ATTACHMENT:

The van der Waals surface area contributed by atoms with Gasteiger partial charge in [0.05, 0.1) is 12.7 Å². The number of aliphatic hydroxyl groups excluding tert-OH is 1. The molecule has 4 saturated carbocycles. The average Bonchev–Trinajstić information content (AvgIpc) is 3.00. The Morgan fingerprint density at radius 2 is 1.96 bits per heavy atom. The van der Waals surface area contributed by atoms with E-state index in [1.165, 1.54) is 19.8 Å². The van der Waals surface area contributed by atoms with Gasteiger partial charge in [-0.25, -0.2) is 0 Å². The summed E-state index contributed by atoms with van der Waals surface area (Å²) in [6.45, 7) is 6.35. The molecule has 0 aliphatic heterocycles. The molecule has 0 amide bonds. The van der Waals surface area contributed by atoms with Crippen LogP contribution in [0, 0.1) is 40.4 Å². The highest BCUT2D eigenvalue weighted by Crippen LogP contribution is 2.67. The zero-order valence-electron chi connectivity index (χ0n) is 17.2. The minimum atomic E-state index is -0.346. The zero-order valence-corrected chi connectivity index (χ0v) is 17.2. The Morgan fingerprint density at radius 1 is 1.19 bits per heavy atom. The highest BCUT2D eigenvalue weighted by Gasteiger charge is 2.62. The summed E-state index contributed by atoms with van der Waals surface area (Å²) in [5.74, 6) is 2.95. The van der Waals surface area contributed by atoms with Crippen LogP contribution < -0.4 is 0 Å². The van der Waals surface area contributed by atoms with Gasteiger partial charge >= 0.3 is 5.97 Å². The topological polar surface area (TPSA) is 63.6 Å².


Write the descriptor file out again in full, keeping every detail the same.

The van der Waals surface area contributed by atoms with Gasteiger partial charge in [0.05, 0.1) is 12.7 Å². The number of aliphatic hydroxyl groups excluding tert-OH is 1. The molecule has 4 saturated carbocycles. The average Bonchev–Trinajstić information content (AvgIpc) is 3.00. The Morgan fingerprint density at radius 2 is 1.96 bits per heavy atom. The van der Waals surface area contributed by atoms with E-state index in [1.165, 1.54) is 19.8 Å². The van der Waals surface area contributed by atoms with Gasteiger partial charge in [-0.25, -0.2) is 0 Å². The summed E-state index contributed by atoms with van der Waals surface area (Å²) in [6.45, 7) is 6.35. The molecule has 0 aliphatic heterocycles. The molecule has 0 amide bonds. The van der Waals surface area contributed by atoms with Crippen LogP contribution in [0, 0.1) is 40.4 Å². The highest BCUT2D eigenvalue weighted by Crippen LogP contribution is 2.67. The zero-order valence-electron chi connectivity index (χ0n) is 17.2. The minimum atomic E-state index is -0.346. The zero-order valence-corrected chi connectivity index (χ0v) is 17.2. The Morgan fingerprint density at radius 1 is 1.19 bits per heavy atom. The highest BCUT2D eigenvalue weighted by Gasteiger charge is 2.62. The summed E-state index contributed by atoms with van der Waals surface area (Å²) in [5.74, 6) is 2.95. The van der Waals surface area contributed by atoms with Crippen LogP contribution < -0.4 is 0 Å². The van der Waals surface area contributed by atoms with Gasteiger partial charge >= 0.3 is 5.97 Å². The topological polar surface area (TPSA) is 63.6 Å².